Fibrosis is one of the leading causes of morbidity and mortality in the Western world. This disorder is characterised by an abnormal and increased rate of fibroblast proliferation and by an excessive deposition of connective tissue. The key player in fibrosis is the myofibroblast. Fibrosis leads to loss of organ structure and, eventually, to decrease in organ function. To date, there are hardly any effective therapies for the treatment of patients with fibrosis. Pirfenidone targets the myofibroblast and is effective in the treatment of idiopathic pulmonary fibrosis. Tyrosine kinase inhibitors are effective for the treatment of patients with some forms of systemic sclerosis. Here we describe various novel therapeutic targets, such as transforming growth factor beta (TGFβ), plateletderived growth factor (PDGF), interleukin13 (IL13), lysyloxidase2 and macrophagefibroblast interactions. These new therapies are currently under investigation in preclinical and clinical studies.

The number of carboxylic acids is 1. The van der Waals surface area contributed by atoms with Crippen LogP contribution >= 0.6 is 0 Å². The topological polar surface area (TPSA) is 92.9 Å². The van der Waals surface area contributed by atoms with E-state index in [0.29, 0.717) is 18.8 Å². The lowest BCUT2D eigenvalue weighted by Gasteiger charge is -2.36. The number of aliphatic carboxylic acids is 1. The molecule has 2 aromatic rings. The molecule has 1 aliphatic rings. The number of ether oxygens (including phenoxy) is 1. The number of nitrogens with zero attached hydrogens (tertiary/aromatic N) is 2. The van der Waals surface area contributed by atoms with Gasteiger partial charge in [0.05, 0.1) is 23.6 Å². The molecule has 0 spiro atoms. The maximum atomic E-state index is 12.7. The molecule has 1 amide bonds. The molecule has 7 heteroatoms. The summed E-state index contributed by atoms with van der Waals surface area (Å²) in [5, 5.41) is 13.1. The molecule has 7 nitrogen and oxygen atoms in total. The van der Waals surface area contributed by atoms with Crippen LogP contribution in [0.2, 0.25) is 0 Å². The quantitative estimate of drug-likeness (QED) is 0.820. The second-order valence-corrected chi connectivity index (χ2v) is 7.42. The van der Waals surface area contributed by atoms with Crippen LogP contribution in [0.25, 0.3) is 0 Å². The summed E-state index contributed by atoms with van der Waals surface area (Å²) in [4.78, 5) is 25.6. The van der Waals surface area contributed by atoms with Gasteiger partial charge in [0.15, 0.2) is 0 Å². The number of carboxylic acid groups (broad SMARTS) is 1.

Nederlands Tijdschrift voor Geneeskunde
Erasmus MC: University Medical Center Rotterdam

Dalm, V., Dik, W., Thio, B., van den Blink, B., van Hagen, M., & van Daele, P. (2015). Fibrosing disorders: Insights into pathogenesis and new treatment options. Nederlands Tijdschrift voor Geneeskunde (Vol. 159). Retrieved from